For the first time for December 2023 balance dates, we should start to see financial statements becoming more streamlined and contain more useful accounting policy information.
The latest changes which require the disclosure of material accounting policy information should result in the pages and pages of boilerplate standardised accounting policies being replaced with only material accounting policy information that focuses on how the entity has applied the requirements of accounting standards to its own circumstances.
For June balance dates, this amendment in accounting standards will first be applicable to June 2024 financial statements.
The new requirements, introduced for annual reporting periods commencing 1 January 2023 aim to help entities to provide accounting policy disclosures that are more useful by:
- Replacing the requirement for entities to disclose ‘significant accounting policies’ with a requirement to disclose ‘material accounting policy information; and
- Adding guidance on how entities apply the concept of materiality in determining accounting policy disclosures.
How can an entity apply the new requirements?
In order to assess whether accounting policy information is material to an entity’s financial statements, the flow chart below can assist, this is based on Diagram 2 in AASB Practice Statement 2 Making Materiality Judgements (PS2):
The amendments were made to AASB 101 Presentation of Financial Statements and AASB 1060 General Purpose Financial Statements – Simplified Disclosures for For-Profit and Not-for-Profit Tier 2 Entities.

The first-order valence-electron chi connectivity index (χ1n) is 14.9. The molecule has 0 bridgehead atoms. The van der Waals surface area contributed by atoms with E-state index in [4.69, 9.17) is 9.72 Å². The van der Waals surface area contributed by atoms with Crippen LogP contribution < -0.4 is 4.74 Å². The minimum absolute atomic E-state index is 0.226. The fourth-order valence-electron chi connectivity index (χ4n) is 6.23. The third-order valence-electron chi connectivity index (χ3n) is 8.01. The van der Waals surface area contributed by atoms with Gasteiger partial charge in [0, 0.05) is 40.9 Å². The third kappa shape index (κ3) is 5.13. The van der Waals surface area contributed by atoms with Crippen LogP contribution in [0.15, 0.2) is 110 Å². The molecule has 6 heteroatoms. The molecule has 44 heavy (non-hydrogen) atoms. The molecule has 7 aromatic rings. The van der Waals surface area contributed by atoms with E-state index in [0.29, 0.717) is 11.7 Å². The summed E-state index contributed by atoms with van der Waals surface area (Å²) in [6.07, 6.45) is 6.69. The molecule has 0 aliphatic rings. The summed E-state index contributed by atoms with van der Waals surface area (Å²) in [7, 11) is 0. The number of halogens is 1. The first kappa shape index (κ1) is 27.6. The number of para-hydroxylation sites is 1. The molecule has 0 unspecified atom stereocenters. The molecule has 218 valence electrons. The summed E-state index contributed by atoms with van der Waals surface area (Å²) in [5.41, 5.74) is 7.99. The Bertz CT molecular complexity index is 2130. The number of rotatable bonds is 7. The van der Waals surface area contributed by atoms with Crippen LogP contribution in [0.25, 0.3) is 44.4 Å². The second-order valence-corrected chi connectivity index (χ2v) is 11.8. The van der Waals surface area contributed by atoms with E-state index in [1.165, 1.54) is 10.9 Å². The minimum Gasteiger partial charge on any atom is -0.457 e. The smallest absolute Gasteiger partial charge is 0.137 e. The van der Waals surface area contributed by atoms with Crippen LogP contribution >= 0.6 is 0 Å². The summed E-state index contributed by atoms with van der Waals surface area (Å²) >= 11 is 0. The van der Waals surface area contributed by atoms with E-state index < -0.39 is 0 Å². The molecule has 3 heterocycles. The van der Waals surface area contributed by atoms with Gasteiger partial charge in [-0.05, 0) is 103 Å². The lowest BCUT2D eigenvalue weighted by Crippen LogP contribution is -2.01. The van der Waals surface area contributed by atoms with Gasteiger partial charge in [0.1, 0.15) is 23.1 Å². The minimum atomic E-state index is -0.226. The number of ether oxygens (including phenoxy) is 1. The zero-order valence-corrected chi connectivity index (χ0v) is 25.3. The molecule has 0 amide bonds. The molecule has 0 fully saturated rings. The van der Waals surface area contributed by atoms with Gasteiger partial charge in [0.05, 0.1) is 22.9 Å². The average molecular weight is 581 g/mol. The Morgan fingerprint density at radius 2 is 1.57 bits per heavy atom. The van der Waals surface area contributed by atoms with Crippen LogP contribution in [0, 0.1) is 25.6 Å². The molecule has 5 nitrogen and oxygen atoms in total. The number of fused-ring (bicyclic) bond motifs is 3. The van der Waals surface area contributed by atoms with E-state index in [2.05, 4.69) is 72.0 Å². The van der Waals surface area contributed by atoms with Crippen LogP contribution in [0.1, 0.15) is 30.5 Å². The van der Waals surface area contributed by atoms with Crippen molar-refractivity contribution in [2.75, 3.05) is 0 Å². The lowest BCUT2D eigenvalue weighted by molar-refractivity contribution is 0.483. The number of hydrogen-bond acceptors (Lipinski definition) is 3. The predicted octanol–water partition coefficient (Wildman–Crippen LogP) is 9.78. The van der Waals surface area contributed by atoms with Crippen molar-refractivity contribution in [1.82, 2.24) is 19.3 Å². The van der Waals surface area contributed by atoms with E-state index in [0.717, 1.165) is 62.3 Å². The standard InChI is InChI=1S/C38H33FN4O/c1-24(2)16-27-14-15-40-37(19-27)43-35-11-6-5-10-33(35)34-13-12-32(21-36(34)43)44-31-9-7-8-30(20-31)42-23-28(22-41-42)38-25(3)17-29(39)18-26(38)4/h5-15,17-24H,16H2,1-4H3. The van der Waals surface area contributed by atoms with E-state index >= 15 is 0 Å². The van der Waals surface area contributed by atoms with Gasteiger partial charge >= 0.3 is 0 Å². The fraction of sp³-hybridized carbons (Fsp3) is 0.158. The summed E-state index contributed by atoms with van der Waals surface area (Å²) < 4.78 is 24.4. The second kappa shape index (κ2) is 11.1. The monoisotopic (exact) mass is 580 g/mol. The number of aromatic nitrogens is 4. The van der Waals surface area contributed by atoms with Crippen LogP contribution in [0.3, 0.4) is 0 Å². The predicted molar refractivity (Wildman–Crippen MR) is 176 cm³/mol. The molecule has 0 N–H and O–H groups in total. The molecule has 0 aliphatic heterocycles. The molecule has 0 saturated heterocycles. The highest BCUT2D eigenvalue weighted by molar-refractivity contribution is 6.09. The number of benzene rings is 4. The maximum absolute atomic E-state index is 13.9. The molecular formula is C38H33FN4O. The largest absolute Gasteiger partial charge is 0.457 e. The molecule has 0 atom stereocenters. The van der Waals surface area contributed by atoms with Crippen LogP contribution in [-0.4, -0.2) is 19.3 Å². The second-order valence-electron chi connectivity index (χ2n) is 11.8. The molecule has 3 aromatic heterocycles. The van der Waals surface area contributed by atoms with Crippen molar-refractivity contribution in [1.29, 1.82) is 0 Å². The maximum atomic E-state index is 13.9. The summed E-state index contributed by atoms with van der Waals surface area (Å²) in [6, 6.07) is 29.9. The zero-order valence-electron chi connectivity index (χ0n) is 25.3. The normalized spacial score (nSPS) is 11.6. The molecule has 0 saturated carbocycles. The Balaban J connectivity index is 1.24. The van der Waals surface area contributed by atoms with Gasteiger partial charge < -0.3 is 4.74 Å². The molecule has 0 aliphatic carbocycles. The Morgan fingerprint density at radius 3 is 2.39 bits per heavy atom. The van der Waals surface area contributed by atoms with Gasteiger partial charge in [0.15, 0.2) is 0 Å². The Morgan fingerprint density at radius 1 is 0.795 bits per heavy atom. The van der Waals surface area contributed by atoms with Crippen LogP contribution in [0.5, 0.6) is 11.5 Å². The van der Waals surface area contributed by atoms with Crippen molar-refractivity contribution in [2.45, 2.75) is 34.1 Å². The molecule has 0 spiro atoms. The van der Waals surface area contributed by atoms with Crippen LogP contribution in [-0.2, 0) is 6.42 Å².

Can I use my previous accounting policy disclosures?
The ability to roll over your previous accounting policies without any changes will depend on how the information is presented and whether the previous accounting policies are determined to be material accounting policy information.
It still seems that the disclosure of immaterial accounting policy is acceptable, as long as it does not obscure material information. This may mean not giving immaterial accounting policy information more prominence or not presenting immaterial information together with material information, so it is unable to be distinguished.
Some entities have already tailored their accounting policy information to present these together with the related note in the financial statements (for example, the accounting policy note for revenue is presented with the revenue disaggregation disclosures, rather than with all other policies in an accounting policy note). This may be seen as a good way to make sure material transactions, other events and conditions have a related accounting policy note and also to improve the usefulness of the accounting policy information.
For more information, particularly in relation to the indicators of materiality, see our newly released Financial Reporting and Accounting Guide on this topic [link].
Determining whether accounting policy information is material or not requires judgement. Entities should therefore:
- Revisit accounting policy information disclosures prior to their respective balance date;
- Update accounting policy information taking into account materiality considerations and the requirement to focus on how the entity applied the requirements of Australian Accounting Standards to its own circumstances providing entity-specific information.
- Remove standardised or boilerplate information that duplicates or summarises the requirements of accounting standards where this information is not considered material.